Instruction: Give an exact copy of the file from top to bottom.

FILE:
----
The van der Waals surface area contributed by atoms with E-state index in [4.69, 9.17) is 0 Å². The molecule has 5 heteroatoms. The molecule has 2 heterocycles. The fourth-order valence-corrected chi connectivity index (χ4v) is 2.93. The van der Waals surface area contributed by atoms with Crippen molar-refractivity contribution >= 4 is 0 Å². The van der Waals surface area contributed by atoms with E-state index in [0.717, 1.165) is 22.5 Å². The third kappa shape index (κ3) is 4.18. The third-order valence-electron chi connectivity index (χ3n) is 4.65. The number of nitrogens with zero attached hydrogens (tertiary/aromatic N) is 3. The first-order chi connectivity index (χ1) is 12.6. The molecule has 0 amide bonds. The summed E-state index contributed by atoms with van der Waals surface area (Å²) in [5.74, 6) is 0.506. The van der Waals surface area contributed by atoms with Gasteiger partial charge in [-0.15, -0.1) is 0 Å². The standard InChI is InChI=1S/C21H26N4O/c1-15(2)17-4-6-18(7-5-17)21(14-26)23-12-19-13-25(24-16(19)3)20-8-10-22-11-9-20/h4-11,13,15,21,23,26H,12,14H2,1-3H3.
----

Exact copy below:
The van der Waals surface area contributed by atoms with E-state index in [4.69, 9.17) is 0 Å². The molecule has 5 heteroatoms. The molecule has 2 heterocycles. The fourth-order valence-corrected chi connectivity index (χ4v) is 2.93. The van der Waals surface area contributed by atoms with Crippen molar-refractivity contribution >= 4 is 0 Å². The van der Waals surface area contributed by atoms with E-state index in [0.717, 1.165) is 22.5 Å². The third kappa shape index (κ3) is 4.18. The third-order valence-electron chi connectivity index (χ3n) is 4.65. The number of nitrogens with zero attached hydrogens (tertiary/aromatic N) is 3. The first-order chi connectivity index (χ1) is 12.6. The molecule has 0 amide bonds. The summed E-state index contributed by atoms with van der Waals surface area (Å²) in [5.74, 6) is 0.506. The van der Waals surface area contributed by atoms with Gasteiger partial charge in [-0.15, -0.1) is 0 Å². The standard InChI is InChI=1S/C21H26N4O/c1-15(2)17-4-6-18(7-5-17)21(14-26)23-12-19-13-25(24-16(19)3)20-8-10-22-11-9-20/h4-11,13,15,21,23,26H,12,14H2,1-3H3.